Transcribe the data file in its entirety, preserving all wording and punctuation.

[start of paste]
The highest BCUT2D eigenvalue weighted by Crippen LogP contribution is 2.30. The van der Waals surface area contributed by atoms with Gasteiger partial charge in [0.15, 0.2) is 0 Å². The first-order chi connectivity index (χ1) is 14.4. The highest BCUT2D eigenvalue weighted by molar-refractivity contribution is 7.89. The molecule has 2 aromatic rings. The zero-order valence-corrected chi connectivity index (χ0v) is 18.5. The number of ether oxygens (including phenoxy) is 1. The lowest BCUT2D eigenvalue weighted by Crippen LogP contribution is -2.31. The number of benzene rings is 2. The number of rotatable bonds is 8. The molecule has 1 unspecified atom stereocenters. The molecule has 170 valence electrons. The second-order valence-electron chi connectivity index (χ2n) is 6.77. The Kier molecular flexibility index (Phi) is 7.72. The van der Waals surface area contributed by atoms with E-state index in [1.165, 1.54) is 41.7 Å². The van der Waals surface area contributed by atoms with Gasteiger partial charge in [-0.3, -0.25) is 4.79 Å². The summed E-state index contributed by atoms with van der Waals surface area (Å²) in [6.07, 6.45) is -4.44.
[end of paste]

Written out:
The highest BCUT2D eigenvalue weighted by Crippen LogP contribution is 2.30. The van der Waals surface area contributed by atoms with Gasteiger partial charge in [0.15, 0.2) is 0 Å². The first-order chi connectivity index (χ1) is 14.4. The highest BCUT2D eigenvalue weighted by molar-refractivity contribution is 7.89. The molecule has 2 aromatic rings. The zero-order valence-corrected chi connectivity index (χ0v) is 18.5. The number of ether oxygens (including phenoxy) is 1. The lowest BCUT2D eigenvalue weighted by Crippen LogP contribution is -2.31. The number of benzene rings is 2. The number of rotatable bonds is 8. The molecule has 1 unspecified atom stereocenters. The molecule has 170 valence electrons. The second-order valence-electron chi connectivity index (χ2n) is 6.77. The Kier molecular flexibility index (Phi) is 7.72. The van der Waals surface area contributed by atoms with E-state index in [1.165, 1.54) is 41.7 Å². The van der Waals surface area contributed by atoms with Gasteiger partial charge in [-0.3, -0.25) is 4.79 Å². The summed E-state index contributed by atoms with van der Waals surface area (Å²) in [6.07, 6.45) is -4.44.